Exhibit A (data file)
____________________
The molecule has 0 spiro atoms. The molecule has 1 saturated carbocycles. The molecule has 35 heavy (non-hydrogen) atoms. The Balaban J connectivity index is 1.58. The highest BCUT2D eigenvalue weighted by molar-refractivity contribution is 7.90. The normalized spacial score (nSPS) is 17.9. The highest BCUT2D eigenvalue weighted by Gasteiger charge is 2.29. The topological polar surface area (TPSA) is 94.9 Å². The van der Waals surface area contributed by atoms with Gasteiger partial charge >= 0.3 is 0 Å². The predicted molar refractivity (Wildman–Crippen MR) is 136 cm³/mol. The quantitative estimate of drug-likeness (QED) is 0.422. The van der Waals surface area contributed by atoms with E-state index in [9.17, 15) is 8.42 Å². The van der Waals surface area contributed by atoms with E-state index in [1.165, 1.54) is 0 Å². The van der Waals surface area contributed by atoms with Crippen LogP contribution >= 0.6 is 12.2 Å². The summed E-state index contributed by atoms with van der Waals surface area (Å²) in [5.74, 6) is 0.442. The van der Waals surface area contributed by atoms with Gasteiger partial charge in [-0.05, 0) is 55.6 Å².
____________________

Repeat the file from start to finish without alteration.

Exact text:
The molecule has 0 spiro atoms. The molecule has 1 saturated carbocycles. The molecule has 35 heavy (non-hydrogen) atoms. The Balaban J connectivity index is 1.58. The highest BCUT2D eigenvalue weighted by molar-refractivity contribution is 7.90. The normalized spacial score (nSPS) is 17.9. The highest BCUT2D eigenvalue weighted by Gasteiger charge is 2.29. The topological polar surface area (TPSA) is 94.9 Å². The van der Waals surface area contributed by atoms with Gasteiger partial charge >= 0.3 is 0 Å². The predicted molar refractivity (Wildman–Crippen MR) is 136 cm³/mol. The quantitative estimate of drug-likeness (QED) is 0.422. The van der Waals surface area contributed by atoms with E-state index in [9.17, 15) is 8.42 Å². The van der Waals surface area contributed by atoms with E-state index in [1.165, 1.54) is 0 Å². The van der Waals surface area contributed by atoms with Crippen LogP contribution >= 0.6 is 12.2 Å². The summed E-state index contributed by atoms with van der Waals surface area (Å²) in [5.74, 6) is 0.442. The van der Waals surface area contributed by atoms with Gasteiger partial charge in [-0.05, 0) is 55.6 Å².